Lockheed Martin was recognized along with its U.S. Air Force and Aerospace Corporation team members for successfully developing a work-around plan to enable a high frequency satellite to be achieve its geosynchronous orbit.
The team received Aviation Week’s Laureate Award, which honor teams and individuals for their achievements in aviation and aerospace.
Award judges credited the team with creating an orbit-raising work-around that allowed the first advanced extremely high frequency satellite to be able to achieve its operational location.
Lockheed said when the AEHF-1 satellite launched in 2010, there was an anomaly in its propulsion system that upset the satellite’s orbit-raising plan.
The Bethesda, Md.-based contractor and team members designed a plan that pushed the satellite into its correct orbit by using the satellite’s hall thruster propulsion system and other hydrazine thrusters.
Since achieving its orbit, the satellite has been able to complete on-orbit testing and communicate to networks with extremely high frequency terminals at extended data rates, the company reports.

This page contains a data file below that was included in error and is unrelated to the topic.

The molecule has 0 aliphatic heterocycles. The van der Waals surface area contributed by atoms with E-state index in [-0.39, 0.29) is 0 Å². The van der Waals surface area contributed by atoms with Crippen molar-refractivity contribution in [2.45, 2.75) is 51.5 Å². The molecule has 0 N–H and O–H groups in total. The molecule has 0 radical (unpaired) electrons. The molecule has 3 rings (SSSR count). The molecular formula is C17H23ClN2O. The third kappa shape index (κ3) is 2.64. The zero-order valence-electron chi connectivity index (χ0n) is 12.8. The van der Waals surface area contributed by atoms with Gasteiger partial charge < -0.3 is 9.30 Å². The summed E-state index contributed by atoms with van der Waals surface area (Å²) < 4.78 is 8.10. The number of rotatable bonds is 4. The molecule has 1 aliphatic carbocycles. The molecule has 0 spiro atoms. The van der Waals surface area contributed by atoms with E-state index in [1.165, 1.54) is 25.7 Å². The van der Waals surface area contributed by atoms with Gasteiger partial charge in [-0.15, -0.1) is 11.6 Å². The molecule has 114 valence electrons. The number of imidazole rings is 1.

Lockheed said the satellite’s progression to network with the Milstar constellation will be followed by the satellite being turned over to the 14th Air Force at Vanderberg in California.
The AEHF team also includes Northrop Grumman’s aerospace systems business, which provides payloads used to develop the satellite under the contract agreement.
Lockheed provides services other than satellite and aviation services. The company recently won a $715 million U.S. Navy contract modification in order to build two combat ships.
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